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Identify Your Audience

Who's going to play? This is one of the most important things to remember when designing a game. If you are designing for a specific purpose, you should use that information to help identify your audience. For many of you, your audience may be just yourself—in which case, lucky you, you can just create any game that strikes your interest! However, if you are designing a game for a client or for another purpose, then there is probably an audience to whom your game should be tailored.

For instance, if you are making a game for a popular sugary breakfast cereal's Web site, then your audience is most likely young kids. A game of 8-ball is unlikely to hold their attention. If your original idea was for a platform game, such as Super Mario Brothers, then you would probably want to modify this idea to use cute characters and to have a simple objective. However, if it turns out that the cereal-eating age group is high school students, then a somewhat more complex theme or objective for the platform game is more likely to keep them interested.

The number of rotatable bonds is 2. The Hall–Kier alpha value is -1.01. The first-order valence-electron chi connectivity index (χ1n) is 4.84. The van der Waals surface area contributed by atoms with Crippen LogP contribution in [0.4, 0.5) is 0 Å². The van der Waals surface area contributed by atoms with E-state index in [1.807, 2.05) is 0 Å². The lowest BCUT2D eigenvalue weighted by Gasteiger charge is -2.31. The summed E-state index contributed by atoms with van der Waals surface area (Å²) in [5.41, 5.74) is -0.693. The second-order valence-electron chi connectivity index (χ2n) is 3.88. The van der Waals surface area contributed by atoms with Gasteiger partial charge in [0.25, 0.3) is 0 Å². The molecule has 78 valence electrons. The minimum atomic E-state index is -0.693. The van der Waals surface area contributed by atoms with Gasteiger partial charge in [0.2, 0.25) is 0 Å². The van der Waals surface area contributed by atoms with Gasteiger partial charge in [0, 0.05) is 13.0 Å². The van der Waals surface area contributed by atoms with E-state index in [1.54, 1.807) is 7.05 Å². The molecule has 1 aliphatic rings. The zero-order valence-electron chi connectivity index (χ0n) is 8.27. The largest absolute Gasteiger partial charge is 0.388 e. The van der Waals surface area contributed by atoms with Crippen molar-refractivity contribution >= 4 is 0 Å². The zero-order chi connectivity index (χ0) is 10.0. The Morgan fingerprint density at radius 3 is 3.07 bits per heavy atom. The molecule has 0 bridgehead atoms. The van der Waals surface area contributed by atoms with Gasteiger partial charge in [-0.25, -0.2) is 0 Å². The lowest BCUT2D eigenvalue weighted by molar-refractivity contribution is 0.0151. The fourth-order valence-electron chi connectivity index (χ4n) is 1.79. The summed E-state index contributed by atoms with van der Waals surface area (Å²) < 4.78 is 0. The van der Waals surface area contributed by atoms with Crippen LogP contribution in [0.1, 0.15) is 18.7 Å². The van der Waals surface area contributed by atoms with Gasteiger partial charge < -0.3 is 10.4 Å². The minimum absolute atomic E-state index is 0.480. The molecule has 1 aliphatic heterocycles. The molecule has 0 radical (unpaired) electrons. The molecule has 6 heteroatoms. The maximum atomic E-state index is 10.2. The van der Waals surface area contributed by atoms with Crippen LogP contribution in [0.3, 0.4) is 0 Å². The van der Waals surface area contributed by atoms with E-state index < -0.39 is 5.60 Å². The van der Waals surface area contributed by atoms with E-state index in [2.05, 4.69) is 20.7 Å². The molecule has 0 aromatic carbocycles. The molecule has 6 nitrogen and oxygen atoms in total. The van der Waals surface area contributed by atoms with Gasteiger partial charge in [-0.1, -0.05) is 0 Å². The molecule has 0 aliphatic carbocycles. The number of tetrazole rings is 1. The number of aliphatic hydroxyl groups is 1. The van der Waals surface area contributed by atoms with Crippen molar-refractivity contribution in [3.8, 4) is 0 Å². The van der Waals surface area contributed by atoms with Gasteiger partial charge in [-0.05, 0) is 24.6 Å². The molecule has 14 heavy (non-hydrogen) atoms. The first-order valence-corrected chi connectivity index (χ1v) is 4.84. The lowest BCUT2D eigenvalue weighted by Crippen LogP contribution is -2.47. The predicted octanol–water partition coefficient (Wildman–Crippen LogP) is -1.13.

Identifying your audience should not be a difficult task. If you are building a game for a company or client, they should be able to tell you who the intended audience is. If they say, "We would like this game to appeal to all ages," then you are in a tough spot. It's difficult to design a game that will please everyone. In such a case, you are probably better off taking (or looking for a minor new twist on) a tried-and-true idea that has already been shown to appeal to all ages, like checkers. If you are building a game for your own Web site, make sure you have a good idea of the type of visitors you receive or the types of visitors you are trying to attract.


How do you know if your game idea will appeal to a certain audience? This is a difficult question to answer. If your idea is not original or is very similar to some existing games, then it would be in your best interest to use that game as an example. Find out if your target audience is interested in that sort of game. If your idea is unique, you'll have to take the time to develop a simple prototype and try it out on your intended audience to see if the response is what you expected. You can then make modifications and retest. There is no way to accurately predict who will like your game.

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